Amid the COVID pandemic and national upheaval, four high school teachers from Alaska, Kentucky, Mississippi and Nebraska participated in USIP’s Peace Teachers Program and dedicated themselves to helping their students make sense of conflicts in the world and to showing them how peace can be achieved.

The Peace Teachers Program is rooted in the conviction that educators can be pivotal in bringing issues of international conflict and practical peacebuilding skills into their classrooms, schools and communities. Each school year, USIP selects a cohort of outstanding American middle and high school teachers from different U.S. states to receive education, resources and support to strengthen their teaching of international conflict and peace. Given the disruptions of the COVID pandemic, the 2019 cohort was extended — and the teachers persisted, despite the difficult context, in providing their students with opportunities to explore new perspectives, make global connections and develop critical skills to help them navigate a changed world. 

On July 8, USIP hosted the 2019-2021 Peace Teachers as they shared their experiences, insights and strategies for engaging new generations in peacebuilding based on their time in the program — including how their own approaches to teaching conflict and peace evolved during this tumultuous period.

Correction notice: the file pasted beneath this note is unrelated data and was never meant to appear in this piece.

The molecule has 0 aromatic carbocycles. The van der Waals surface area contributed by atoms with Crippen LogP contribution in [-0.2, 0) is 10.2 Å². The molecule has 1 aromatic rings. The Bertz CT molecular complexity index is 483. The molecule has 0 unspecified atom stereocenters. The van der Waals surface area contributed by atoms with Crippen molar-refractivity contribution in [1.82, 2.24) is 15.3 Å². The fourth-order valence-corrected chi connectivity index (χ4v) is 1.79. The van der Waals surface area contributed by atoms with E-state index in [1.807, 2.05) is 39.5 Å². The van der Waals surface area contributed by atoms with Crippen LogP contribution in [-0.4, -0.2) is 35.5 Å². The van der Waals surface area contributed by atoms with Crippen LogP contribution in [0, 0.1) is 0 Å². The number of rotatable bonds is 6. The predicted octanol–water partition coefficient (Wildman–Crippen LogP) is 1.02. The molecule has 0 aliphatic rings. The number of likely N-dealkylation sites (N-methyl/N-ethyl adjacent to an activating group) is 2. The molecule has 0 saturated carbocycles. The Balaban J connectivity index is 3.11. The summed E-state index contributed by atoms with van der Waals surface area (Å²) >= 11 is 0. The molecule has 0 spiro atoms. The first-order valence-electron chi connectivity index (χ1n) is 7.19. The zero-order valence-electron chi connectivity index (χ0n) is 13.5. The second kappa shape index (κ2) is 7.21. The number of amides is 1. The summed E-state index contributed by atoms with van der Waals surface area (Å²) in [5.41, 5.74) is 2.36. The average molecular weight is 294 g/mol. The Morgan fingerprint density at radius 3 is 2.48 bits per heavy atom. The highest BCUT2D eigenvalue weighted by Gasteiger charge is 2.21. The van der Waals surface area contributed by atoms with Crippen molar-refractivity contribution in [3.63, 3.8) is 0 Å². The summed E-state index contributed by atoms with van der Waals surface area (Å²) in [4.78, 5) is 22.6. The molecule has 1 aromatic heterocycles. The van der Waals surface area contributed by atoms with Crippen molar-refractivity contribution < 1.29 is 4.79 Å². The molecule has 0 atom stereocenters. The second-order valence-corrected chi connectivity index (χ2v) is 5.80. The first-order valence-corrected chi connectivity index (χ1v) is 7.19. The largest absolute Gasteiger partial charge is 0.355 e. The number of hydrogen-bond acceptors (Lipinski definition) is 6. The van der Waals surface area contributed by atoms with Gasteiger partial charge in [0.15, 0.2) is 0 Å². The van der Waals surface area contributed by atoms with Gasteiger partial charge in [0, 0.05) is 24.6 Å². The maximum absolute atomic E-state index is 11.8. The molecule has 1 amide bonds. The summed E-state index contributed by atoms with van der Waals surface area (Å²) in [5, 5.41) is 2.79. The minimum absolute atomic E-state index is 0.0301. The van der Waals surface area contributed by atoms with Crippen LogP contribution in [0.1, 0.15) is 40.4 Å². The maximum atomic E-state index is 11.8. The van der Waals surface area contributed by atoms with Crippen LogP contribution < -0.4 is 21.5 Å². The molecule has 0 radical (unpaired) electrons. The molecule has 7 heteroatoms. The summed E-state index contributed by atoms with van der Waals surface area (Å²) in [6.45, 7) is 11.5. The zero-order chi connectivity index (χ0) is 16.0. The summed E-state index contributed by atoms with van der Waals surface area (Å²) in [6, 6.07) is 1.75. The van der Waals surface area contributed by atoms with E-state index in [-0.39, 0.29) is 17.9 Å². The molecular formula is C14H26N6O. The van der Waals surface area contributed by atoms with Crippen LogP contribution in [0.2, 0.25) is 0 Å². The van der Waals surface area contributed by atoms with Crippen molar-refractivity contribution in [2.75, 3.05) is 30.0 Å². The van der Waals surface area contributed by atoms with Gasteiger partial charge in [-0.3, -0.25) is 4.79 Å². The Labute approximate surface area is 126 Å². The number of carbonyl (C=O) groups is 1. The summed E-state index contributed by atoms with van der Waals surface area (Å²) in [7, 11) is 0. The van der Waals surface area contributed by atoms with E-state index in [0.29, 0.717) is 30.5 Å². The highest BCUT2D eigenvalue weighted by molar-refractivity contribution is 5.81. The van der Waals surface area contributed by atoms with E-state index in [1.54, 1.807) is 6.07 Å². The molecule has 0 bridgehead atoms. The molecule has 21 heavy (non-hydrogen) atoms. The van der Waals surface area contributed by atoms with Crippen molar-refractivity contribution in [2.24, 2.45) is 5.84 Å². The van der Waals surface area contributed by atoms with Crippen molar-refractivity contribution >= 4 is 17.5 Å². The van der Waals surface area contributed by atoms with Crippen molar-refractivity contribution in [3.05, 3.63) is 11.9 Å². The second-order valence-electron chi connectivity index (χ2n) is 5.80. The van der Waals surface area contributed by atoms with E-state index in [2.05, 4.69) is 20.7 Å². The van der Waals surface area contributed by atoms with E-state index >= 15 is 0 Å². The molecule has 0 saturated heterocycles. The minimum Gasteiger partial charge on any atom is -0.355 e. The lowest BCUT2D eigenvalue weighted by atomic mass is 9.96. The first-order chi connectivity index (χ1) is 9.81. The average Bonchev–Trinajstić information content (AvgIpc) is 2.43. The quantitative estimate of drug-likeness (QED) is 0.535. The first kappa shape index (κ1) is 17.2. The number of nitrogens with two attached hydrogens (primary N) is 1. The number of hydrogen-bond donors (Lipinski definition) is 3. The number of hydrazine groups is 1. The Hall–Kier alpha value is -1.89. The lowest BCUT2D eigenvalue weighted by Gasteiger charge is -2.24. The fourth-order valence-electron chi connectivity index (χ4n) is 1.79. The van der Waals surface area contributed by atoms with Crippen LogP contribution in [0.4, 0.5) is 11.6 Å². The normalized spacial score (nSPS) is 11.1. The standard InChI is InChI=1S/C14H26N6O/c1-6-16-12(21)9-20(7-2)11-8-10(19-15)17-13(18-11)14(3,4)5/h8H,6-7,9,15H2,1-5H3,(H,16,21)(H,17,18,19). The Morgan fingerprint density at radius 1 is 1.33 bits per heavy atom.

Continue the conversation on Twitter with #USIPPeaceTeachers.


Lise Grande, welcoming remarks
President and CEO, U.S. Institute of Peace

Jill Armstrong
Greenup County High School, Greenup, KY

Sarah Campbell
Ketchikan High School, Ketchikan, AK

Katrina Gotschall
O’Neill High School, O’Neill, NE

Emily Philpott
St. Andrew’s Episcopal School, Ridgeland, MS

Megan Chabalowski
Senior Outreach Officer, Public Education, U.S. Institute of Peace

Joanne Leedom-Ackerman, moderator
Novelist, Short Story Writer and Journalist; Member, International Advisory Council, U.S. Institute of Peace

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